White wine, rose wine and inexpensive dry white and dessert wines can be served between 50 and 55 degrees. For finer whites and dessert wines, bump that up to about 58 and 62 degrees. Champagne can get nice and chilly–45 degrees is ideal.
For reference, an optimal household fridge is 40 degrees or cooler inside. So, no matter what kind of wine you’re drinking, you’ll want to let it sit out for a few if it’s been in the fridge all day.
You should always pour wine for your guests first. At the restaurants, the waiter will go through this whole ritual of showing you the bottle and letting you sniff the cork before pouring you a tiny little sip. You don’t have to do this at home, since the whole point of this is to see if the bottle has gone bad. If it has, you can just get them a new glass and a new bottle of wine.
As far as which glass to use, it depends on the type of wine you’re serving. For starters, always use clear glass. Tinted or colored glass looks nice, but wine appreciators like to see their wine’s true color. Secondly, use stemware. Holding it by the stem prevents it from getting warm from your hand.
Red wine should be served in a glass with a wide mouth and a capacity of about 16 to 24 ounces. A red wine glass of 12 ounces is fine, too, but bigger is better. Fill it up about a third of the way to leave ample room for swirling.
White wine glasses hold about 10 to 12 ounces. Fill it halfway.
Sparkling wine does best in a flute, which holds 8 to 12 ounces. These narrow glasses help the bubbles last longer. And it looks neat. Fill them three-quarters full. Anyone who swirls a sparkling wine is nuts or drunk.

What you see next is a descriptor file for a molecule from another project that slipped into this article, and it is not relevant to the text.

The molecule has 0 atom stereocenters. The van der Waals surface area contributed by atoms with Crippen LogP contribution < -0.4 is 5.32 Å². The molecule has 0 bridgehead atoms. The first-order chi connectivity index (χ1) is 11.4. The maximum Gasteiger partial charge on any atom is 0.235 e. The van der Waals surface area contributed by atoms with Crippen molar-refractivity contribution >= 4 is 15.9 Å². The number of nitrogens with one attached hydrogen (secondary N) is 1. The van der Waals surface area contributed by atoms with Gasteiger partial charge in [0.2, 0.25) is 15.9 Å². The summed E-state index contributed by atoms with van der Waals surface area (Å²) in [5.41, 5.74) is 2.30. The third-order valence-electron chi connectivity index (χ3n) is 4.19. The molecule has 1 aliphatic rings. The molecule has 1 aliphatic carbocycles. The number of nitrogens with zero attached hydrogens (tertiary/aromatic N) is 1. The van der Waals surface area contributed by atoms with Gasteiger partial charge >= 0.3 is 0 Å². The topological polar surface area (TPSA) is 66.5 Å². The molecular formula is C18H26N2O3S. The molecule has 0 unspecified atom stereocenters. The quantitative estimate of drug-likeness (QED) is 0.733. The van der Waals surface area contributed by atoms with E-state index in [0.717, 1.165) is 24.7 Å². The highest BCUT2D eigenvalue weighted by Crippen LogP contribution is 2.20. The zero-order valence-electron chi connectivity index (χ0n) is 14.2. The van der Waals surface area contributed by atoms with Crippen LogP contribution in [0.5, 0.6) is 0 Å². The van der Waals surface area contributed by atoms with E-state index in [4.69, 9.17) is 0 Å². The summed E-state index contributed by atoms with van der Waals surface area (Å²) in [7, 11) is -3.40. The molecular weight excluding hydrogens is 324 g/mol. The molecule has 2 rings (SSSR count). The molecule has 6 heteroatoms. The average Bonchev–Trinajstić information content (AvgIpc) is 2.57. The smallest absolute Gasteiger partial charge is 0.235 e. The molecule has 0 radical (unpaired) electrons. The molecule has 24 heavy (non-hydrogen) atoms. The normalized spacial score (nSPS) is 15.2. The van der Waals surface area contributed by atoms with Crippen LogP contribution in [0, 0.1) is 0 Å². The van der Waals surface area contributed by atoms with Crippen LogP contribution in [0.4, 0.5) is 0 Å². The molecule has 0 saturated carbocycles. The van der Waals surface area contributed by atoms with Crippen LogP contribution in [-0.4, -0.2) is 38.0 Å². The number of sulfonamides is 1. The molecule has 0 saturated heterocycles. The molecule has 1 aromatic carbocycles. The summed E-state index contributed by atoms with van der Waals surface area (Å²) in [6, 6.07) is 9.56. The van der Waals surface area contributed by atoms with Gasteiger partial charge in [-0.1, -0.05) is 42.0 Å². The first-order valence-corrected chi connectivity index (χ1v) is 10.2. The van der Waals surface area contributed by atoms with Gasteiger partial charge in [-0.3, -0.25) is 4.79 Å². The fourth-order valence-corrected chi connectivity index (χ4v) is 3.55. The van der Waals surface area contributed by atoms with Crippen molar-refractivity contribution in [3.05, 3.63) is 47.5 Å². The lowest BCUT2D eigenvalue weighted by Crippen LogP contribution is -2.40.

Those are the basics. If you are inordinately rich or snobby, you can actually find a specific glass for each type of wine. But stocking your cabinet with four balloon-shaped red wine glasses, four smaller white wine glasses and a couple Champagne flutes is fine. You can feasibly use a set of red wine glasses for white wine or vice versa, but if you are drinking two different kinds of wine throughout the night, you’ll want a fresh glass for each bottle.
Which Wine for the Occasion?
For dinner, choosing the right wine is as simple as pairing it with the food you’re serving. We covered this a bit in An Explanation of Wine Types, but for truly masterful pairings carefully tailored to your recipe, consult an expert (your local wine shop geek or a Google search). Just tell them what you’re having (and be more specific than “chicken” or “beef”) and ask for some suggestions.
For celebrations, Champagne or another sparkling wine is the obvious choice. A light-bodied white wine like Pinot Gris is a good followup, if you don’t want to pour the expensive stuff all night long.
For kicking it outdoors on a hot summer day, go for a light-bodied low alcohol wine that can be chilled. Rose wines go well for relaxing as well as a picnic.
At any rate, you should progress your wines throughout the occasion from light to bold. Start with something crisp and light-bodied before a meal and then drink red with the meal. Finish off with a dessert wine if you’re feeling fancy.
Breaking these rules of thumb won’t wreck your party. Some people enjoy sipping a full-bodied red wine no matter what time of day it is or what’s on the menu. Likewise, others prefer a sweet white wine, even with dinner. Go with what you think your guests will enjoy.
Another quick point of etiquette for gatherings with wine: if someone brings you a bottle of wine, you’re not obligated to serve it, unless you asked them to bring a bottle of wine. Not everyone understands this, though, so you might want to open it along with the bottle you had set aside for the event. Especially if it’s chilled already.
How long does wine stay good after it’s opened? Three days. Or so. Re-cork it and put it in the fridge. Or just finish the bottle when you open it, come on! What is this, church? Quit sipping and kill that bottle. Every day you let that sit, it loses more flavor. So, drink up!